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Massumi, 1-2

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Diane Davis

on 29 March 2011

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Transcript of Massumi, 1-2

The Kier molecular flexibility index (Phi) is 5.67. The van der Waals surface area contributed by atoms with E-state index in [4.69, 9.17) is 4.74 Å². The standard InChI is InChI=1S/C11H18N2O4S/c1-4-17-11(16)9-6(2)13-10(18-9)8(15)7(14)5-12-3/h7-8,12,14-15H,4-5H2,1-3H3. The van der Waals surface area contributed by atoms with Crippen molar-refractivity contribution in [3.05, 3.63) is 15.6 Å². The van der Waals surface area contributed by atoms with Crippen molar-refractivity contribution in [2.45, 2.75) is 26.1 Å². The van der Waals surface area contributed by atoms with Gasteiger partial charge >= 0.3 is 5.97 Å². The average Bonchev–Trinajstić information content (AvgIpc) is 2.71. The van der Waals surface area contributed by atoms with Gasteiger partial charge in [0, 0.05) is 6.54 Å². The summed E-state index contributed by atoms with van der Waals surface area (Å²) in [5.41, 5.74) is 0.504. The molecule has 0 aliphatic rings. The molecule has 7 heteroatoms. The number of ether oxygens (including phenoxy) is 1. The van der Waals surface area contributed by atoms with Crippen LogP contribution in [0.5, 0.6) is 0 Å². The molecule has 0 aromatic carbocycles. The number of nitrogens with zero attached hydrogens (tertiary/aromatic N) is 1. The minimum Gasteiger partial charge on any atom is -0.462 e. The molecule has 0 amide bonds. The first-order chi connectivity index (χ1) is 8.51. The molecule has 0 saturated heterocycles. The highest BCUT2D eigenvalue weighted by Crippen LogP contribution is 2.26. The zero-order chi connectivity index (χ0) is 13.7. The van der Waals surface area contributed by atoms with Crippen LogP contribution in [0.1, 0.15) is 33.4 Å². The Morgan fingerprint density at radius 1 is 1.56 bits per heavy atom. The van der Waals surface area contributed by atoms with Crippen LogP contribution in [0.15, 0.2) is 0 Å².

A short film airs on German TV to fill the gap between two programs; in the film, a man builds a snowman, watches as it starts to melt, takes it up into the cool mountains where it stops melting, bids it goodbye, and drives off. No words or music—just images. Parents complain to the network that the film frightened their kids. To find out why, researchers wired 9 year olds, monitoring their physiological responses while showing them one of three versions of this film: Researchers then tested the kids for recall and asked them to rate what they saw both on a scale of “pleasantness” and on a scale of “happy-sad.” What they found: The original wordless version was rated both the most “sad” and the most “pleasant.” Physiologically, this version elicited the greatest skin response from the kids. Skin response = pleasure. And apparently neither fear nor sadness cancel out pleasure. The factual version was rated the most "happy" but the least “pleasant”; it was also the least remembered. Factuality made the kids’ hearts beat faster and deepened their breathing, but it also made their skin resistance fall. The brain raced to effectively process information, but the skin was bored, —and the kids quickly forgot the info they had processed.No skin response = no pleasure and no sustained effect. The emotional version was ranked almost as “pleasant” (that is, “sad”) as the wordless version; it was also the most remembered. What researchers learned from this experiment is “the primacy of the affective in image reception.” Image reception takes place on at least two levels: the level of qualification (meaning) and the level of (affective) intensity, which describes “the strength and duration of the image’s effect.” Qualification and intensity have no necessary correlation. At the level of qualification, the "heart-brain" positions itself within narrative and cognitive continuity, following the possibilities that unfold in that linear movement. It operates via the *expectation* associated with this narrative/cognitive unpacking If this (x), then I can expect this… Intensity, however, disrupts and jumps outside narrative and cognitive continuity. It operates not via expectation but via suspense. Its pleasure, Massumi surmises, involves a jump cut, a jolt, a shock that re-opens onto potentiality. Intensity is an interruption in meaning-making, and the pleasure of its jolt is the possibility of potentiality. Reminder: Potential is unscripted and unpredictable. It only feeds forward. Possibility is derived from potentiality but is stuck on a preexisting grid of meaning--possiblity refers only to what can happen on that grid. Potentiality is the condition for emergence; it is experienced as futurity, an opening toward something new. Massumi insists that language operates on these same two levels: qualification and intensity. Not one or the other but both at once. There are “two dimensions of every expression, one superlinear, the other linear” (26). One expectation, the other suspense. One about what it means, the other about what it does (to you). We have focused almost exclusively on the semantic or semiotic level, either completely ignoring the dimension of intensity or else turning intensity into a function of meaning, situating affect as a product of reasoning: “I feel sad *because* the snowman is melting.” Okay, Massumi would respond, but what about the pleasure that you're also experiencing? Massumi is trying to sketch out a theory of affect, a vocabulary for studying intensity. the original, wordless version a “factual version,” which added a voice-over offering a step-by-step account of the action as it happened and an “emotional version,” which was similar to the factual version but also included, “at crucial turning points, words expressing the emotional tenor of the scene underway” First story: Second story: President Reagan was considered the Great Communicator. But Massumi relates a story from Oliver Sacks that complicates that description. Sacks observed two groups of patients —watch Reagan give a speech on TV: one with global aphasia, the other with tonal agnosia. Global aphasics are incapable of understanding words as such; they follow meaning by catching body language. Tonal agnosiacs can’t catch tone or extraverbal cues; they follow meaning strictly through grammatical form and semantic content. Both groups found Reagan incomprehensible. Reagan's body language was too jerky for the aphasics to follow, and the agnosiacs complained that he couldn’t “put together a grammatical sentence or follow a logical line to its conclusion” (40). So what gave people the impression that Reagan was a great communicator? According to Massumi, nothing at the level of meaning-making. “His means were affective.” Not emotional but affective. We are not in the realm of empathy or emotional identification here. We are in the realm of intensity and potentiality. Reagan’s speech was powerful not in spite of but *because* it was jerky, *because* it performed continuous interruptions in the narrative/cognitive line. “Each jerk suspends the continuity of movement, for just a flash, too quick really to perceive, but decisively enough to suggest a veer” (40). “Each jerk is a critical point, a singular point, a bifurcation point” (40). Reagan communicated via interruption of expectation, but each interruption opened an incipient potentiality, the potential for something new, a selection or decision, and listeners could take up whatever selection worked for them. “That is why Reagan could be so many things to so many people” (41). What they are rediscovering here is the ancient theory of pathos, but freed from the constraints of logos. To examine the intensity, one asks not so much what the little film means--it means the same in all the versions--but what it *does* (to you). Each version does something different (to you) at the level of the skin, which is the level of affect. It wasn't what he was saying; it was what his saying was doing (to us). Affect describes an ability to affect and be affected. An emotion is a *recognized* affect, an identified intensity that has been resituated on the grid of subject-object relations (61). Emotion is an affect that has been mediated: Massumi’s entire analysis depends, as we noted last time, on the priority of movement over position: movement first. It’s not that you are first situated on the grid that maps your intersubjective position (sex, gender, orientation, socioeconomic class, age, ethnicity, body type, etc.) and *then* that you can move through the possible points on the grid (you can age from 1 to 2 to 3, etc.). “Positionality” begins by subtracting movement from the picture, making it secondary. Freeze-frame. Motion becomes a function of a prior positioning. Again, Massumi wants to start with what is "real but abstract": real but not self present or stable, real but in passing, in motion, not simply pin-pointable--dynamic and alive. Every cell, every second. Body is constantly passing, guided by at least three modes of sensation: exteroception, interoception, and proprioception. Exteroception: registers information from the five exteroceptive senses about the outside world and body’s relation to it Interoception (viscerality): perceives pain and movement of internal organs Proprioception: provides feedback about whether the body is moving with the required effort, as well as where the various parts of the body are located in relation to each other But Massumi challenges the distinction and the order it implies, noting that viscerality (interoception) “registers excitations gathered by the exteroceptive senses even *before* they are fully processed by the brain” (60). “Walking down a dark street at night in a dangerous part of town, your lungs throw a spasm *before* you consciously see and can recognize as human the shadow thrown across your path. As you cross a busy noonday street, your stomach turns somersaults *before* you consciously hear and identify the sound of screeching brakes that careens toward you” (60). Indeed, “the immediacy of visceral perception is so radical that it can be said without exaggeration to precede the exteroceptive sense perception.” Viscerality registers intensity. It is the “perception of suspense” (60), registering interruptions in expectation. It registers *intensity,* not quality, which comes later. Viscerality “anticipates the translation of the sight or sound or touch perception into something recognizable and associated with an identifiable object. Call that ‘something recognizable’ a quality (or property)” (61). Here thought becomes the function of an affective ecology. It’s not just that emotion is the condition of possibility for practical reason (as Aristotle, Walker, Nussbaum, Damasio, and Brennan have all suggested). It is also that the affective body, which operates *prior* to cognition and exceeds/escapes cognition, is the condition for both emotion and reason. Affect is prior to emotional, ideological, or cognitive indexing. So to critically analyze the persuasiveness of any given utterance, one would have to learn to examine not only its dimension of meaning/quality but also its dimension of intensity. One would have to go beyond the standard investigation of “pathemata,” including the use of enargeia and emotionally charged language. One would surely have to ask what the utterance is *saying* and how its meaning effects or corresponds to gridded ideological positinalities. But one would also have to ask what the utterance is *doing* (to us), what sort of encounter it provokes at the level of the skin. The task for pathetic analysis is to learn to register not only productions of meanings but suspensions of meaning, intensities, affective engagements that do not necessarily jibe with cognitive engagements. "Oh, that's anger I'm feeling..."